(for the FDIC) and Nathaniel Frentz (for the Federal Reserve). 
The estimate was approved by H. Samuel Papenfuss, Deputy 
Assistant Director for Budget Analysis.

                       Federal Mandates Statement

    This information is provided in accordance with section 423 
of the Unfunded Mandates Reform Act of 1995.
    The Committee has determined that the bill does not contain 
Federal mandates on the private sector. The Committee has 
determined that the bill does not impose a Federal 
intergovernmental mandate on State, local, or tribal 
governments.

                      Advisory Committee Statement

    No advisory committees within the meaning of section 5(b) 
of the Federal Advisory Committee Act were created by this 
legislation.

                  Applicability to Legislative Branch

    The Committee finds that the legislation does not relate to 
the terms and conditions of employment or access to public 
services or accommodations within the meaning of the section 
102(b)(3) of the Congressional Accountability Act.

                         Earmark Identification

    With respect to clause 9 of rule XXI of the Rules of the 
House of Representatives, the Committee has carefully reviewed 
the provisions of the bill and states that the provisions of 
the bill do not contain any congressional earmarks, limited tax 
benefits, or limited tariff benefits within the meaning of the 
rule.

                    Duplication of Federal Programs

    In compliance with clause 3(c)(5) of rule XIII of the Rules 
of the House of Representatives, the Committee states that no 
provision of the bill establishes or reauthorizes: (1) a 
program of the Federal Government known to be duplicative of 
another Federal program; (2) a program included in any report 
from the Government Accountability Office to Congress pursuant 
to section 21 of Public Law 111-139; or (3) a program related 
to a program identified in the most recent Catalog of Federal 
Domestic Assistance, published pursuant to the Federal Program 
Information Act (Pub. L. No. 95-220, as amended by Pub. L. No. 
98-169).

                   Disclosure of Directed Rulemaking

    Pursuant to section 3(i) of H. Res. 5, (115th Congress), 
the following statement is made concerning directed 
rulemakings: The Committee states that the bill requires no 
directed rulemakings.

             Section-by-Section Analysis of the Legislation


Section 1. Short title

    This section cites H.R. 4771 as the ``Small Bank Holding 
Company Relief Act of 2018.''

Section 2. Changes required to Small Bank Holding Company Policy 
        Statement on Assessment of Financial and Managerial Factors

    This section requires the Federal Reserve Board, within six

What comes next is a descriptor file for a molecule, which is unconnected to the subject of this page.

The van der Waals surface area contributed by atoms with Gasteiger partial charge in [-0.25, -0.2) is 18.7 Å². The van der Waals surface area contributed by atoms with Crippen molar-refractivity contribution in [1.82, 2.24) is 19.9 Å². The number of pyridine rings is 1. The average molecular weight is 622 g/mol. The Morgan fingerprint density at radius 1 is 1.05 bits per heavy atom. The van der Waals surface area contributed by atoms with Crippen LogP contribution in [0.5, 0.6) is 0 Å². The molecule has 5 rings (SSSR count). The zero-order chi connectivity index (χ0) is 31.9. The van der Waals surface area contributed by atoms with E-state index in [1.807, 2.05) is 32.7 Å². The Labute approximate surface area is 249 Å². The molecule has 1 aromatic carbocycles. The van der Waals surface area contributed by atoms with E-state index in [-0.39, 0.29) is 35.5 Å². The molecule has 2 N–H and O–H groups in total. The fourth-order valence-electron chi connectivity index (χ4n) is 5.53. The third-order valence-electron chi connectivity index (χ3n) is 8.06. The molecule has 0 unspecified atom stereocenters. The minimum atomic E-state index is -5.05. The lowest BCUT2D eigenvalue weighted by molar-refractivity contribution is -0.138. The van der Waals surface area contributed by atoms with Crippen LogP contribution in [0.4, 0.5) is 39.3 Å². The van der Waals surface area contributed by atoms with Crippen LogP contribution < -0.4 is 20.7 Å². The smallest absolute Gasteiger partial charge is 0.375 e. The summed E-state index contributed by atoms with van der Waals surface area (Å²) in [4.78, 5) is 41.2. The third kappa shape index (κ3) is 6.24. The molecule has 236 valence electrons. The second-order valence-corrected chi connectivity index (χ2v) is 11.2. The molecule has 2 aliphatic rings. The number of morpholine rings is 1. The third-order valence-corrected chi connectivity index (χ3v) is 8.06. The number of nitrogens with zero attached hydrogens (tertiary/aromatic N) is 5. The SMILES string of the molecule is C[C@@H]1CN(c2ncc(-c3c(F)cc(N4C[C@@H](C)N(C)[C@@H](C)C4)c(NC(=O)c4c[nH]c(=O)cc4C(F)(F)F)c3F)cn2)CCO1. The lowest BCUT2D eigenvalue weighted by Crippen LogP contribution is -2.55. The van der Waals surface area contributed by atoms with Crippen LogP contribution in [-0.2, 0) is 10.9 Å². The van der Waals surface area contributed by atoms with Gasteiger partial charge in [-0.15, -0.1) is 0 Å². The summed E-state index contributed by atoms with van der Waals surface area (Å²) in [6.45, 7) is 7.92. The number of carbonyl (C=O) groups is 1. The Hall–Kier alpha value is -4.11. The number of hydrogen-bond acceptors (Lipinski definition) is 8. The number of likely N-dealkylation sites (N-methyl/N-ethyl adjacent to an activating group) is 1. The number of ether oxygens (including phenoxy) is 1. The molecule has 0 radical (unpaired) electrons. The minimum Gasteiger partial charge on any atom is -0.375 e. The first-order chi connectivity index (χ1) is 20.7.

months of date of enactment, to revise the Small Bank Holding 
Company Policy Statement on Assessment of Financial and 
Managerial Factors (12 C.F.R. part 225--appendix C) to raise 
the consolidated asset threshold under such policy statement 
from $1,000,000,000 to $3,000,000,000.
    This section also includes conforming amendments clarifying 
the exemption granted under the Small Bank Holding Company 
Policy Statement on Assessment of Financial and Managerial 
Factors from minimum leverage and risk-based capital 
requirements.

         Changes in Existing Law Made by the Bill, as Reported

    In compliance with clause 3(e) of rule XIII of the Rules of 
the House of Representatives, changes in existing law made by 
the bill, as reported, are shown as follows (existing law 
proposed to be omitted is enclosed in black brackets, new 
matter is printed in italic, and existing law in which no 
change is proposed is shown in roman):

         Changes in Existing Law Made by the Bill, as Reported

  In compliance with clause 3(e) of rule XIII of the Rules of 
the House of Representatives, changes in existing law made by 
the bill, as reported, are shown as follows (existing law 
proposed to be omitted is enclosed in black brackets, new 
matter is printed in italic, and existing law in which no 
change is proposed is shown in roman):

DODD-FRANK WALL STREET REFORM AND CONSUMER PROTECTION ACT

           *       *       *       *       *       *       *



TITLE I--FINANCIAL STABILITY

           *       *       *       *       *       *       *


Subtitle C--Additional Board of Governors Authority for Certain Nonbank 
Financial Companies and Bank Holding Companies

           *       *       *       *       *       *       *


SEC. 171. LEVERAGE AND RISK-BASED CAPITAL REQUIREMENTS.

  (a) Definitions.--For purposes of this section, the following 
definitions shall apply:
          (1) Generally applicable leverage capital 
        requirements.--The term ``generally applicable leverage 
        capital requirements'' means--
                  (A) the minimum ratios of tier 1 capital to 
                average total assets, as established by the 
                appropriate Federal banking agencies to apply 
                to insured depository institutions under the 
                prompt corrective action regulations 
                implementing section 38 of the Federal Deposit 
                Insurance Act, regardless of total consolidated 
                asset size or foreign financial exposure; and
                  (B) includes the regulatory capital 
                components in the numerator of that capital 
                requirement, average total assets in the 
                denominator of that capital requirement, and 
                the required ratio of the numerator to the 
                denominator.
          (2) Generally applicable risk-based capital 
        requirements.--The term ``generally applicable risk-
        based capital requirements'' means--
                  (A) the risk-based capital requirements, as 
                established by the appropriate Federal banking 
                agencies to apply to insured depository 
                institutions under the prompt corrective action 
                regulations implementing section 38 of the